How Resilient is Your Board?

We are all aware of the need to design and strengthen buildings to withstand the forces of nature, but how well will your school board/board of education weather events that can rock your governance foundation?  I have witnessed boards that have been humming along for years become dysfunctional in the space of months when the winds of change have blown strong. New members, budget cuts, scandal or tragedy can quickly test a board’s resilience to stay focused and functional.

No board is immune to such challenges, but some are more able work through difficult times because they have established the following key governance processes to strengthen their resilience. How does your board stack up?

  1. Clarity of Purpose: Resilient boards are crystal clear that their primary role is to ensure student achievement. These aren’t just nice words on a mission statement. These boards are continuously laser-focused on student achievement and use it as the main criteria for every decision they make. When challenges arise, this is the rock that anchors their work.
  2. Clarity of Role: Resilient boards understand the difference between their role versus staff. They have established clear terms of reference to keep themselves in the goal setting, policy making, and oversight aspects of governance. They work hard to stay away from the operational tasks of running the district. They are also clear on the role of individual trustees versus the board as a whole. They understand the nature of the corporate board and function within it.
  3. A “Living” Strategic Plan: Most boards go through a yearly strategic planning exercise, but unfortunately, for many, that is all it is – an exercise. Resilient boards make sure that their strategic goals stay front and centre throughout the year. They build them into their review systems for themselves and their superintendent by monitoring, evaluating, and when necessary, modifying them. Keeping their eye on the plan reduces their chances of being pulled into the weeds by external forces.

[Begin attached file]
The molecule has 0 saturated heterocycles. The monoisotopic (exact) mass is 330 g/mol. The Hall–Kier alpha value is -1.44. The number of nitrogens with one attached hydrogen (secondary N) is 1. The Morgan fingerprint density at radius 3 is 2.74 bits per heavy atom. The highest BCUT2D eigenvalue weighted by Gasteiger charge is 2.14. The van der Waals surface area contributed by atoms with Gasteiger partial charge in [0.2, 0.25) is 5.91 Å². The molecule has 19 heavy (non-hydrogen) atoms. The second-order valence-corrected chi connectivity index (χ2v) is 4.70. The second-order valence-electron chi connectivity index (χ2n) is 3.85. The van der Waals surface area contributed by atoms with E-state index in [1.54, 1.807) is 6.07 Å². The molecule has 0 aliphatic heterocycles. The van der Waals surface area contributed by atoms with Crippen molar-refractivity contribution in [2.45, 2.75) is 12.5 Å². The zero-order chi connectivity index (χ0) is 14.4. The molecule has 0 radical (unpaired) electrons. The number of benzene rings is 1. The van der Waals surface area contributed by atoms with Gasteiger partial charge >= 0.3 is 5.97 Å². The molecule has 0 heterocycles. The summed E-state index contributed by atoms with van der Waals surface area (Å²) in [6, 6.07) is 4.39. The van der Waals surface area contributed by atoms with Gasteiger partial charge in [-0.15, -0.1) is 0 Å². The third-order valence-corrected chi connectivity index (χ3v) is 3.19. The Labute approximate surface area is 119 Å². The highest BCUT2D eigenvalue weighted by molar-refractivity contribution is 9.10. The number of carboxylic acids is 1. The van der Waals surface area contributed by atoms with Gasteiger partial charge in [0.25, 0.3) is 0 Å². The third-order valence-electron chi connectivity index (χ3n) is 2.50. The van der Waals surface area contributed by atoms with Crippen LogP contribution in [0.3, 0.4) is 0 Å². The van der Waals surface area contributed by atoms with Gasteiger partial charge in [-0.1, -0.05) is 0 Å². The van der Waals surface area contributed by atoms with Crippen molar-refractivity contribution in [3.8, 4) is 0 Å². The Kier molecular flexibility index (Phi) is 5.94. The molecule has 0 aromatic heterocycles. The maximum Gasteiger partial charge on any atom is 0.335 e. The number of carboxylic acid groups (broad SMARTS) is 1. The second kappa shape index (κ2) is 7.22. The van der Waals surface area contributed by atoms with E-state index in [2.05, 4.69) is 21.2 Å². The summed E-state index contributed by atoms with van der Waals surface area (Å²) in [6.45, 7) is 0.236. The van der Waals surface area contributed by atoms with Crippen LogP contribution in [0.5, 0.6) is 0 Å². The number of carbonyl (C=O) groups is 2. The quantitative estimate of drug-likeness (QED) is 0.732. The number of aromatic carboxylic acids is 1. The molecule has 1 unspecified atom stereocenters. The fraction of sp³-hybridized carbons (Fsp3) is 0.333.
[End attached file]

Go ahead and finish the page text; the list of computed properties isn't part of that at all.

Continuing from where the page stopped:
4. Board Processes: Resilient boards use proven processes to guide and manage their activities. Agenda development, rules of order, adroit chairing, civilized debate, public input, informed policy-making and evaluation are examples of processes that keep them focussed and functional during tough times.
  5. A “Living” Code of Conduct: Resilient boards do not leave responsible conduct to chance. They understand that as elected officials they must hold themselves to a high standard of conduct. They establish a code that specifically outlines their expectations for working with each other, staff and the public. They use the code to monitor and assess their conduct throughout the year, and particularly when the going gets tough and emotions can run high.
  6. Governance Transparency: Resilient boards ensure that as much of their work is done in the public eye. They only hold in-camera meetings when privacy is absolutely necessary. There are no “meetings before the meeting” to avoid challenging discussions or get others onside. They are not afraid to vigorously express their differences in opinion during debate but do so in a professional and responsible way. The more the board’s decision-making is in the public’s view the better the chances that the public will understand and support the board when difficult decisions have to be made.
  7. Community Engagement: Related to governance transparency, resilient boards find continuous and creative ways to keep the school district in the public eye. The is critical not just because it is the main way that elected representatives understand their constituents, but also because it is the main way the community understands – and can support – the board. When the public loses trust or is indifferent about the board, the board is in trouble.